London School of Hygiene & Tropical Medicine creates International Diagnostics Centre

Published on November 8, 2012 at 12:07 AM · No Comments

Today sees the launch of the International Diagnostics Centre (IDC), a global research collaboration hub, created at the London School of Hygiene & Tropical Medicine to undertake innovative research on the development and deployment of new diagnostic tests that enable patients to be diagnosed faster, more accurately and cost effectively.

Important recent advances in diagnostics, especially in point-of-care (POC) diagnostic tests

The first of its kind in Europe, the IDC will be a revolutionary focal point, forum and centre for learning, addressing the diagnostics priorities and challenges of today. With collaborators in more than 100 countries in Africa, Asia and South America, the centre is uniquely placed to facilitate and accelerate access to quality assured diagnostics in the developing world and improve patient care and to inform disease control strategies.

for malaria, HIV, syphilis and other infectious diseases can greatly improve the quality of clinical care for those without access to laboratory tests. The centre's work will help countries meet Millennium Development Goals and ultimately save lives and strengthen health systems.

Diagnostics success at LSHTM includes:

  • Pioneering work to assess the cost-effectiveness and utility of non-laboratory based rapid diagnostic tests (RDTs) for malaria.
  • A recent study with collaborators in Malawi on self-testing for HIV which established an important foundation for the introduction of self-testing in high HIV prevalent populations.
  • Recent research into new rapid diagnostic tests for syphilis which resulted in 100% of the study countries changing policy and recommending prenatal rapid test screening, saving thousands of lives.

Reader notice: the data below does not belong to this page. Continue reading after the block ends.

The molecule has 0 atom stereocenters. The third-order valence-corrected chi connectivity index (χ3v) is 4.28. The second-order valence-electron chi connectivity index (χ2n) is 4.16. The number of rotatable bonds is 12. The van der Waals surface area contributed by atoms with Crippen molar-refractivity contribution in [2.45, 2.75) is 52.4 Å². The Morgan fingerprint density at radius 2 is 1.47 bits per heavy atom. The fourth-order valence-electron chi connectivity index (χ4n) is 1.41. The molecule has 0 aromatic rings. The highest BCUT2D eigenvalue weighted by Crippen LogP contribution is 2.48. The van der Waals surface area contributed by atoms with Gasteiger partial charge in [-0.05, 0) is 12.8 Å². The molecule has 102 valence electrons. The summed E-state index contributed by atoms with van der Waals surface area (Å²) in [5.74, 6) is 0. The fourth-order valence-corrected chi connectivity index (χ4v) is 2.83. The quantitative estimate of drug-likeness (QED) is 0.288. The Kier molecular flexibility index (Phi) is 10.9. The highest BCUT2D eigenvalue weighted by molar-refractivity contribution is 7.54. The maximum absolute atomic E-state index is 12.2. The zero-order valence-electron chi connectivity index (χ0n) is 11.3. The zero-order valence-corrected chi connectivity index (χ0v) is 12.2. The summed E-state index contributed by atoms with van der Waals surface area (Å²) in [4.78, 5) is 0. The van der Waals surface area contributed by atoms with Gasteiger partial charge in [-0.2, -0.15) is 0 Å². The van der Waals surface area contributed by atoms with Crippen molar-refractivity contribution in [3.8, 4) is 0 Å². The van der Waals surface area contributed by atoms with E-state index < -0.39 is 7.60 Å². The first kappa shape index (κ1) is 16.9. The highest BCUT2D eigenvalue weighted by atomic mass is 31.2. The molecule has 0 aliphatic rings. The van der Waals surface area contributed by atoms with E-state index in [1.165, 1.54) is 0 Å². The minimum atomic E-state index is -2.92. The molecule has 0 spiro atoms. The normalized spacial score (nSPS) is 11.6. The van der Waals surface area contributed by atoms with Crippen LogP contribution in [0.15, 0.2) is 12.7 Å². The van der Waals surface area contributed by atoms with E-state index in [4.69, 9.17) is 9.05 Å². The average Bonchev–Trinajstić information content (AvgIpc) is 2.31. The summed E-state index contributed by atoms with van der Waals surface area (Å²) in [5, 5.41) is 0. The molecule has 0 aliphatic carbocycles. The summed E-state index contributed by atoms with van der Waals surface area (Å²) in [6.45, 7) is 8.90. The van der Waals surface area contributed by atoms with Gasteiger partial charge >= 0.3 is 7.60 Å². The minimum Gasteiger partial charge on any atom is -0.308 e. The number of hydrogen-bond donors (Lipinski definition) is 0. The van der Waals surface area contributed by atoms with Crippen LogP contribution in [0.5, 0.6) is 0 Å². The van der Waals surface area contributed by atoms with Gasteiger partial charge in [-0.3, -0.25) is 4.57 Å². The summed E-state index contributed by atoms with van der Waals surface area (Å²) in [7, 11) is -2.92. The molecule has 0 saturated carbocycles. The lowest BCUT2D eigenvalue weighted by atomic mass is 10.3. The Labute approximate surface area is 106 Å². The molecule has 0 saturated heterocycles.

Diagnostics are not prioritised in global health, as funding has been largely focused on the development and delivery of therapeutic interventions and vaccines. The lack of quality standards in the evaluation and regulation of diagnostics has also caused a proliferation of low-quality diagnostic tests to be sold and used without evidence of effectiveness, discouraging companies with good quality tests to compete in the same market.

The launch of the IDC brings together a critical mass of researchers committed to using multi-disciplinary and integrated approaches to address these challenges. By leading cutting-edge research and development of accessible quality-assured diagnostics, the centre will advocate for diagnostics in global health. It will play a pivotal role in ensuring this is the 'Decade of Diagnostics'.

Rosanna Peeling, Professor and Chair of Diagnostics Research at the London School of Hygiene & Tropical Medicine, said: "A new generation of diagnostic tests could save millions of people from deadly diseases like AIDS and TB in the next few years. I am delighted to launch the International Diagnostics Centre today to give a new impetus to our work and create a critical mass of expertise to address inequity of access to diagnostics, guide evidence based management of patients and strengthen health systems."

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